Walking Tour of Tempelhof Field: 6. On the Go: Air Traffic on Tempelhof Field

From the first runway, walk further along the flight line to the second runway. The airport runways, 1.8 and 2.1 kilometers long, respectively, might appear to get lost in the horizon, were it not for the passing trains and industrial buildings in view to the south.

This is where the notorious Stuka, or Junkers Ju 87, dive-bombers took off. They were known for their infamous Jericho sirens, which made a repeated sound while in flight and during attacks. The piercing sirens were intended to psychologically weaken the enemy. The noise of the Jericho siren is often mistakenly used in film and on television to accompany images of a plane diving and/or crashing.

The most famous airplane to take off and land at Tempelhof Field was the U.S. Air Force Douglas-Series plane known as the Raisin Bomber (Rosinenbomber). Flown during the Berlin Airlift (Luftbrücke) efforts, the Raisin Bombers carried a record 2.1 million tons of air freight between June 26th, 1948 and May 12th, 1949, of which 1.7 million tons were unloaded at Tempelhof Field.a


Contemporary contradictions: Today kites can be seen in the skies at Tempelhof Field, but less than a century ago the Raisin Bombers delivered food for the hungry in Berlin and the Stuka planes brought death and destruction to Europe.

When you arrive at the second runway, you will be near the exit at Oderstrasse. Before you leave the airport grounds, take a minute to turn and look at the size of the airport building. Before the construction of the Pentagon in Washington D.C. in 1943, Tempelhof Airport was the biggest building in the world. Because of the style and monumental architecture of the airport, people often associate the design with the Nazi’s chief architect, Albert Speer. However, the sketches and plans of the building were actually drawn up by architect Ernst Sagebiel.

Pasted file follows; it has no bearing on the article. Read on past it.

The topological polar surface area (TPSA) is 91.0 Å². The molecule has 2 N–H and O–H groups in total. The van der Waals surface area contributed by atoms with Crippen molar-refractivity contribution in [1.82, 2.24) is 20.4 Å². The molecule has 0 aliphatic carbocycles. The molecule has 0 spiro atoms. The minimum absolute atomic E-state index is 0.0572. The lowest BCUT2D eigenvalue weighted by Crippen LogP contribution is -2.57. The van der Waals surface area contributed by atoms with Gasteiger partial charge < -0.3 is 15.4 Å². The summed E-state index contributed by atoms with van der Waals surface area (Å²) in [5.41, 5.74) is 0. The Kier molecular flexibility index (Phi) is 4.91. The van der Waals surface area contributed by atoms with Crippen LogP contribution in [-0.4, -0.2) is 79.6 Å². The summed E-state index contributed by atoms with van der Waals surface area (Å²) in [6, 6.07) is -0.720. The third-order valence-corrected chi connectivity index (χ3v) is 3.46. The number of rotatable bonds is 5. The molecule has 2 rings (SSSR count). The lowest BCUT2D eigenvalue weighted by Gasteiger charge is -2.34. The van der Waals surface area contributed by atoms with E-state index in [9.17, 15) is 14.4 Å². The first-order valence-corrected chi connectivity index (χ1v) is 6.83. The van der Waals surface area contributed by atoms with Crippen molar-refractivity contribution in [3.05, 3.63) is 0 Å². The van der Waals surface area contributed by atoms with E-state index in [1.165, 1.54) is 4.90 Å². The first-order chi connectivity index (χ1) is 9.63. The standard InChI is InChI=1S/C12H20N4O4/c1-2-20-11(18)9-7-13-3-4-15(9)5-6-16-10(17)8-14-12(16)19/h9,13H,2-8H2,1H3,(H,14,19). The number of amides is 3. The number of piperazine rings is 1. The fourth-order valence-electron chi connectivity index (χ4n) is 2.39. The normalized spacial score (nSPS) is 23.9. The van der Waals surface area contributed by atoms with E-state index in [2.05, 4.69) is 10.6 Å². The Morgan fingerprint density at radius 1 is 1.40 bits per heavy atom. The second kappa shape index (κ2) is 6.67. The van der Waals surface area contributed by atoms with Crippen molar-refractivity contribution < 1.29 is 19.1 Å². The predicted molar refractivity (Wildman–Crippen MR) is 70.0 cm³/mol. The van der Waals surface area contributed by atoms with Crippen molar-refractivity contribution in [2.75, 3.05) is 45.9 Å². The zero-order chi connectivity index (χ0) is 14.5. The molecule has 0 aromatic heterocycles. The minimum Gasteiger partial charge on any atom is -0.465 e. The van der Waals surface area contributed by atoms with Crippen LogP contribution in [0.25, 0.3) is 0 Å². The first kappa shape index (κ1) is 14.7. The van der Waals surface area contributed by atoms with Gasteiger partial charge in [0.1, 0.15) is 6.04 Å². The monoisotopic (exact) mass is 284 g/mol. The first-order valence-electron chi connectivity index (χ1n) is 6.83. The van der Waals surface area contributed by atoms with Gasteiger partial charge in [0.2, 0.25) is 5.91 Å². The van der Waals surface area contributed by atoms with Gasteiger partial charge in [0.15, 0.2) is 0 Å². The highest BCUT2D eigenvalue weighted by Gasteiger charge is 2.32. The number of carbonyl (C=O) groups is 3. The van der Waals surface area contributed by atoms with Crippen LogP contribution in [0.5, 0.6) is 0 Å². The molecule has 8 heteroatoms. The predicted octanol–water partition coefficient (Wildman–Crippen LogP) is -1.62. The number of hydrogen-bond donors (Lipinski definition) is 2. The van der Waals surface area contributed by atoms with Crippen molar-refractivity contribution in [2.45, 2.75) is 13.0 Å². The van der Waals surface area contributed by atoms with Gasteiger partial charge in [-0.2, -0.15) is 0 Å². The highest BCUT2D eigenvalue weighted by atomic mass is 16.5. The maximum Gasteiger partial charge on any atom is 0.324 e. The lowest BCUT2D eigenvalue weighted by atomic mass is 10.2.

As part of the Nazi goal to turn Berlin into the World Capital of Germania (Welthauptstadt Germania), the Ministry of Aviation contracted Sagebiel to draw up plans for an airport in 1935. Due to the outbreak of World War II, construction of the airport building came to a halt in 1942, and it was re-purposed for manufacturing war materials in 1943. Among engineers, the construction of the airport is still considered to be “incomplete.”b Nevertheless, on June 1st, 2011, the Board of German Engineers and the Board of Berlin Engineers registered Tempelhof Airport as a historical and engineering landmark.

As you leave Tempelhof Field, you will cross Oderstrasse and continue along a cemetery. The right side of the cemetery belongs to the Jerusalem-and-New-Church congregation (Kirchengemeinde), while the left side of the cemetery is that of the St. Thomas congregation. After a few meters, you will see to your right a commemorative plaque for those who were forced to work in the cemeteries for the church during the war. This is the fourth and final station of the tour.

Boris Klein

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  1. Helmut Trunz, Tempelhof. Der Flughafen im Herzen Berlins. München 2008, p. 95  (back)
  2. Nadja Westphal, Der Flughafen Tempelhof. Kulturelle Nutzung eines historisch geprägten Ortes. Freie Universität Berlin, HSB-papers 1/2002, p. 8.  (back)